4. #4
    Registered User Osaou's Avatar
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    Salem, I never said anything about zero-termination... and when I said he could cast it to an int I was ofcourse referring to the 4-byte version... /blatant defending

  5. #5
    Registered User ~Kyo~'s Avatar
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    The messages will be formatted on the client side so the server knows what to expect. My reasoning for checking the first letter is to keep from having a ungodly long if(){}elseif grouping from hell. It seemed to me that a switch statement could cut down on my checking times(untested) it just seems logical. There would also be a high priority(top of the list) character IMO for things that need to happen as quickly as possible IE combat.

  6. #6
    and the hat of wrongness Salem's Avatar
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    > There would also be a high priority(top of the list) character IMO for things that need to happen as quickly as possible IE combat.
    Time for a maths lesson.

    Take a super idealised network with 8Mbit / sec bandwidth, which is all for you.
    Theoretical limit 1Mbyte / second or 1uS for each byte.
    Or several thousand instructions on your average desktop PC.

    Say you want to send a 4-byte command via UDP
    4 + 8 (UDP Header) + 24 (IP header) = 36 bytes.
    So that's 36uS (or ~100K instructions) just to send the message on an ideal network.
    That's ignoring any additional information which the underlying transport applies to the data.

    Now factor in that most people don't have that kind of link. Even at it's best, my broadband is only rated at 2MBit/Sec (25% of the ideal). If it halves again because of general business of everyone else using the network, we're looking at ~10% of the super-ideal case.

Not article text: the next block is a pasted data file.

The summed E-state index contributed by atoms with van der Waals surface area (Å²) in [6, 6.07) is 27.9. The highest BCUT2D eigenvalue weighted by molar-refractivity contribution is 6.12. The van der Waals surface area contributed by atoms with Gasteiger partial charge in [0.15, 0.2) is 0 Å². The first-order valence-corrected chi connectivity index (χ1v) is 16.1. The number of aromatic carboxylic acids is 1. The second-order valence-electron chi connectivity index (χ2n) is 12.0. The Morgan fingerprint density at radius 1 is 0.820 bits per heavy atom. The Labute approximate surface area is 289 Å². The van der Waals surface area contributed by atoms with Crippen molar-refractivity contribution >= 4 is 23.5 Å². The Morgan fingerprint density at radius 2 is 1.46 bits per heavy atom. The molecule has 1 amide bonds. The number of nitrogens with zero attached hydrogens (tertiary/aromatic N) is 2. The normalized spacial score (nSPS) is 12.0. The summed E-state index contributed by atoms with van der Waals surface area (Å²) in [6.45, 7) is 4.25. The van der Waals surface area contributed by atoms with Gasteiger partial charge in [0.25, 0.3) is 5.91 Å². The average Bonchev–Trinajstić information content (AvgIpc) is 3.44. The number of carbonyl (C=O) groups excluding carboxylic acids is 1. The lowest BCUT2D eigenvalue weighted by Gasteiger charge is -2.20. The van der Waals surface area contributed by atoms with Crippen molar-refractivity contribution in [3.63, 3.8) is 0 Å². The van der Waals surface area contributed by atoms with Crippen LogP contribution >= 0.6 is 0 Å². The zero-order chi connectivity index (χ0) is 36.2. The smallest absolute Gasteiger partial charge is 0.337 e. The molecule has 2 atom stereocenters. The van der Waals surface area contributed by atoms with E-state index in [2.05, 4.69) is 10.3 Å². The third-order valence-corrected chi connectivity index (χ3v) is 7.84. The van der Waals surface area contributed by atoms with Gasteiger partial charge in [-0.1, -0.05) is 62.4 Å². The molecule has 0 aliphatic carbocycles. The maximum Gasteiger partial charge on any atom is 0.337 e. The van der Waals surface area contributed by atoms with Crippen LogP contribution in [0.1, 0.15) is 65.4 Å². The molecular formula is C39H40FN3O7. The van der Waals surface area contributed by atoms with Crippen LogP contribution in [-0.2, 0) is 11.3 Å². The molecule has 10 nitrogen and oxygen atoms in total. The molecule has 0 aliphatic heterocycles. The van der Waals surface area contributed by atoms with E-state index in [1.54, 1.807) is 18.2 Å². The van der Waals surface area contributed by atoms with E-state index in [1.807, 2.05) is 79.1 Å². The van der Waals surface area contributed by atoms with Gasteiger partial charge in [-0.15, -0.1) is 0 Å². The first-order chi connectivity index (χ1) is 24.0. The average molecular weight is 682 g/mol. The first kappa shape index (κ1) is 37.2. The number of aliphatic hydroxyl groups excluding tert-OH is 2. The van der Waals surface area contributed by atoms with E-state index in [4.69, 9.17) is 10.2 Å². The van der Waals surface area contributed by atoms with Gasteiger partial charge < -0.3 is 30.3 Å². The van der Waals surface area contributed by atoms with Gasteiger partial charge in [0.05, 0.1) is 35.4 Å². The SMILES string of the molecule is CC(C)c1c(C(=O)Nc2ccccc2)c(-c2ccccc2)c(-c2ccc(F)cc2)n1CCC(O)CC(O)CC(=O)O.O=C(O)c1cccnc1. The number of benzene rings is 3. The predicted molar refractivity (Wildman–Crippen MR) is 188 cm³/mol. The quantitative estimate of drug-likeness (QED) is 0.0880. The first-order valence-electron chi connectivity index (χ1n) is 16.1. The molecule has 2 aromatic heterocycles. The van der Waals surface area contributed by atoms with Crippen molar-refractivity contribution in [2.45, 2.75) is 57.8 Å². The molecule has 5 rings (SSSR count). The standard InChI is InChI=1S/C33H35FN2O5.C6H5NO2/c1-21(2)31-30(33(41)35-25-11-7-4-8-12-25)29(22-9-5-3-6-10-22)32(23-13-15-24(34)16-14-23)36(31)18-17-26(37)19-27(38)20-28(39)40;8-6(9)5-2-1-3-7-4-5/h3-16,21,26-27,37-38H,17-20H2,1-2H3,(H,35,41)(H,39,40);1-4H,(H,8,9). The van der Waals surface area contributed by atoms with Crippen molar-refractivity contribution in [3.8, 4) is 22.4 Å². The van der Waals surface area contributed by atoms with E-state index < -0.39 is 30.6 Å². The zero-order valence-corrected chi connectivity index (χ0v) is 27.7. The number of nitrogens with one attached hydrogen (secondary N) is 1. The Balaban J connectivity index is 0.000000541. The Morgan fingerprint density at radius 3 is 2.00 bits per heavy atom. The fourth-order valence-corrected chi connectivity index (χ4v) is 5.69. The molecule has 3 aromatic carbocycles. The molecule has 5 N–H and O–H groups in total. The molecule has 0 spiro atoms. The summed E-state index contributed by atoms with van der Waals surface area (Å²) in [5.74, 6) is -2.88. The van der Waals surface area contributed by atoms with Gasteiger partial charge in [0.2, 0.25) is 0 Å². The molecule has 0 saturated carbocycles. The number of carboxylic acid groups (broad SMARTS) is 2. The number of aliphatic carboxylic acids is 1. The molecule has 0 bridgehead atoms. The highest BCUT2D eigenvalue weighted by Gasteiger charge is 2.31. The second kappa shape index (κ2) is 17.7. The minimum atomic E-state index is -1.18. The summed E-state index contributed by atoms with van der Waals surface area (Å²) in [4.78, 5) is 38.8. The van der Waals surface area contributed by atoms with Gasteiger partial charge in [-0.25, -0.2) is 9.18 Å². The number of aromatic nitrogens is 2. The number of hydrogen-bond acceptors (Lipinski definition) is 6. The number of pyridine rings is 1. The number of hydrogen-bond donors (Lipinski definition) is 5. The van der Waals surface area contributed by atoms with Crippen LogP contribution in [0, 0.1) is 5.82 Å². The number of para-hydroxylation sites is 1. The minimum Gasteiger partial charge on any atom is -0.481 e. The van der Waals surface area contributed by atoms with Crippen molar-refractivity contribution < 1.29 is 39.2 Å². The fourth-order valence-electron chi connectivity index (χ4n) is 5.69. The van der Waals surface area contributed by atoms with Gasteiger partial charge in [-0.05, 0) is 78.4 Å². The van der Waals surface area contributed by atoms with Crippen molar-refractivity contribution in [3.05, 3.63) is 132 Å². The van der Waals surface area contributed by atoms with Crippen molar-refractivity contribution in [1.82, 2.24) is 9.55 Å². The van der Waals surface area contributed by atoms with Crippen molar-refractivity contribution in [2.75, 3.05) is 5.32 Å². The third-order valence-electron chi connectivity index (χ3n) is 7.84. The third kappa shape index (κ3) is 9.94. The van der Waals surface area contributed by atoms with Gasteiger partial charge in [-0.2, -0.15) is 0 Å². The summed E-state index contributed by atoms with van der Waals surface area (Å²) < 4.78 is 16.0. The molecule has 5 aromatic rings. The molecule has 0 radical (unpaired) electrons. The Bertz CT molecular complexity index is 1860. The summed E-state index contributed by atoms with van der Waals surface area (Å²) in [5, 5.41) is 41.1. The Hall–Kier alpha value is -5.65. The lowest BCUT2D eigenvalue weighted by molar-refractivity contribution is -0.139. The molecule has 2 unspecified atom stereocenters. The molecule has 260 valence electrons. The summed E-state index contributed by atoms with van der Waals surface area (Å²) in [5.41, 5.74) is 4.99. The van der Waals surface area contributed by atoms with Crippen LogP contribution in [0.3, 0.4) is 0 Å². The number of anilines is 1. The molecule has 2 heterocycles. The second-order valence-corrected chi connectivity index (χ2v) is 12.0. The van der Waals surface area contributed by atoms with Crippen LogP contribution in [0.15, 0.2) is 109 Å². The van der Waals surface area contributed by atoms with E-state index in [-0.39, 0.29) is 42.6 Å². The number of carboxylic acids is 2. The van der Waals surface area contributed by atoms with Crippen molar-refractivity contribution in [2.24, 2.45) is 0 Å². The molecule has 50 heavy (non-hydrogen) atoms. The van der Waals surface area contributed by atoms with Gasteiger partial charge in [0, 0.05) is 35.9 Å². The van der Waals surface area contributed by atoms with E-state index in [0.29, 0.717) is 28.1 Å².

Now we're looking at 100's of uS to send just one short message and millions of instructions on your processor bumming around waiting for the next thing to do.

    My suggestion is you'd better make sure you're optimising the right thing before embarking on producing some f-ugly code in the belief it will speed things up for you. The time taken to decide what to do (compare some characters) is usually pretty minimal compared to the work done as a consequence (redraw a 1024x768 frame buffer).
    If you dance barefoot on the broken glass of undefined behaviour, you've got to expect the occasional cut.
    If at first you don't succeed, try writing your phone number on the exam paper.
    I support http://www.ukip.org/ as the first necessary step to a free Europe.

  7. #7
    Cat without Hat CornedBee's Avatar
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    If you simply want a nice structure for matching commands, I recommend you look into tries. A trie is a tree-like structure specialized for matching strings and used e.g. in dictionaries. One of the nice things is that it allows you to perform shortest unambiguous input matching, i.e. the user can enter only the first few letters of a command if no other command starts with those same letters.
    For example, if your program has take commands "pick" (pick up), "go", "talk", "push" and "pull", you can use "g" for "go" and "t" for "talk", but you need "pi" for "pick" ("p" is ambiguous), "pus" for "push" and "pul" for "pull". Of course, you may always write more than strictly necessary, up to the full command.
    All the buzzt!
    CornedBee

    "There is not now, nor has there ever been, nor will there ever be, any programming language in which it is the least bit difficult to write bad code."
    - Flon's Law